Many of you that have been following my blog for awhile probably saw the post last spring of where I rebuilt my old boats transom. With the hull in good shape I dedicated some time this spring to bringing the trailer up to standard. This old trailer had been repaired a couple times over the years due to rust. On the other repairs we simply welded in some steel over the affected area, threw some paint on it and continued to use it. The last repair was probably 10 years ago so the rust problem had gotten progressively worse....so bad that one of the spring hangers had rusted loose late last fall. Also it had gotten to the point that some of the older repairs needed repaired. So instead of just adding more metal I decided to bite the bullet and do it right.
The first step was to get the boat off the trailer and disassemble it as much as possible.
With the boat on a wooden cradle I built I pulled the wheels, the springs & axle assembly, the bunks, the winch, rollers and all lights, reflector's and wiring off it...if it was bolted, riveted or screwed on I took it off.
With all the rust problems in the side rail areas the best and only fix I figured was to replace the frame rails. After a trip to town to get materials and other necessary supplies I got started cutting it apart.
First I had to cut the steps and fenders off the old frame rails. Using a acetylene cutting torch would have been lots quicker but the reassemble would have been almost impossible with my torch cutting abilities so I used a angle grinder with a cutting wheel to cut it apart. This left a nice clean narrow cut that would make it easy to fit the pieces back together when that time came.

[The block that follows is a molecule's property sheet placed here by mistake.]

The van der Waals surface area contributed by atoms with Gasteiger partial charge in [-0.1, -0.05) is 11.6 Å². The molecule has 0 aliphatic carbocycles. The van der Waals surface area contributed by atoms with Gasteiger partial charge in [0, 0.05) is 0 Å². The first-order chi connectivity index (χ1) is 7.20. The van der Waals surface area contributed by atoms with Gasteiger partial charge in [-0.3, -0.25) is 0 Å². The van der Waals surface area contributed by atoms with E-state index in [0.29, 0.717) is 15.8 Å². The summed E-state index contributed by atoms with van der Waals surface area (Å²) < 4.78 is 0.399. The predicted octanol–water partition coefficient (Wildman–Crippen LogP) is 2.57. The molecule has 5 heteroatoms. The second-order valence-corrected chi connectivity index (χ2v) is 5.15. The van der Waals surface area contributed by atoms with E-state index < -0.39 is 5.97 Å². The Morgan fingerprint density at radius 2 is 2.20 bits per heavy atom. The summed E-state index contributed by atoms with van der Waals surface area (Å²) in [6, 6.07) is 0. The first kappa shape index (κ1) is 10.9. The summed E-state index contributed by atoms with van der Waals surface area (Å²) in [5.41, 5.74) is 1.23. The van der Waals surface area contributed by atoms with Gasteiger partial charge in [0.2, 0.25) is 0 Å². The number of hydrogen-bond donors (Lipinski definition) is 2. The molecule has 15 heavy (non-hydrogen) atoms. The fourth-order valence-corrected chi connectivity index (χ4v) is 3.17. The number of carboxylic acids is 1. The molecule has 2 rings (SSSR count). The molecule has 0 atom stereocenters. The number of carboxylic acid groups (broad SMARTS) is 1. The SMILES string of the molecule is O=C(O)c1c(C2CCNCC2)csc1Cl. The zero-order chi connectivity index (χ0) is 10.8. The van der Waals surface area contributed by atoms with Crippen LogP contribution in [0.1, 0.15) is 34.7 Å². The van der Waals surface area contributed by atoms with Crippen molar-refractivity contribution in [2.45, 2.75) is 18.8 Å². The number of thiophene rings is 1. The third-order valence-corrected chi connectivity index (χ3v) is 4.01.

Once the step/fender assembly was off I cut out 9 feet of the frame rail.....from just behind the front cross member back.
My trailer has 4 bunks, 2 long and 2 short, with solid mounts so before I cut the frame rail loose I tightly clamped a piece of angle in place of each long bunk. These 2 pieces of angle would hold everything in line and keep all the spacing of the cross members the same as when it was built.
After removing one side frame I cleaned up all the remaining pieces and welded the new rail in place. The original step/fender assembly was welded back on along with a few new gussets and plates over the places where the new rail attached to the old parts. The gussets and plates were added just to make sure all the connections would be as strong as possible. After all the welding and grinding was done on the first side I repeated the process on the other side
After all the welding was done on the top side I flipped the trailer over and did what welding and grinding that was needed on the bottom side.
Next came stripping all the old paint off in preparation for the new primer and paint. Using an angle grinder with wire brushes and wire wheels I removed all the paint down to the metal. The only areas that is left that still needs paint removed is underneath the fenders and on the axle assembly.
After all the paint is removed, I will apply a little body filler in a few places to fill in some rough spots. After the filler is sanded down smooth the trailer will be ready to be cleaned and primed.
Another 1/2 day or so of work and I'll be ready to start applying primer and paint........but with the current weather there is no need to be in any kind of hurry....it's way to cold to try to paint anything without a heated paint room. Our air temps this morning was a balmy .... minus 18 degrees Fahrenheit. I do have a heated paint room but it's made to paint baits in ... not a boat trailer and is not near big enough to put this trailer in.
Here's a few photos that I took during the above process and I'll post more as I progress further with it.
NOTE These photos are in no particular order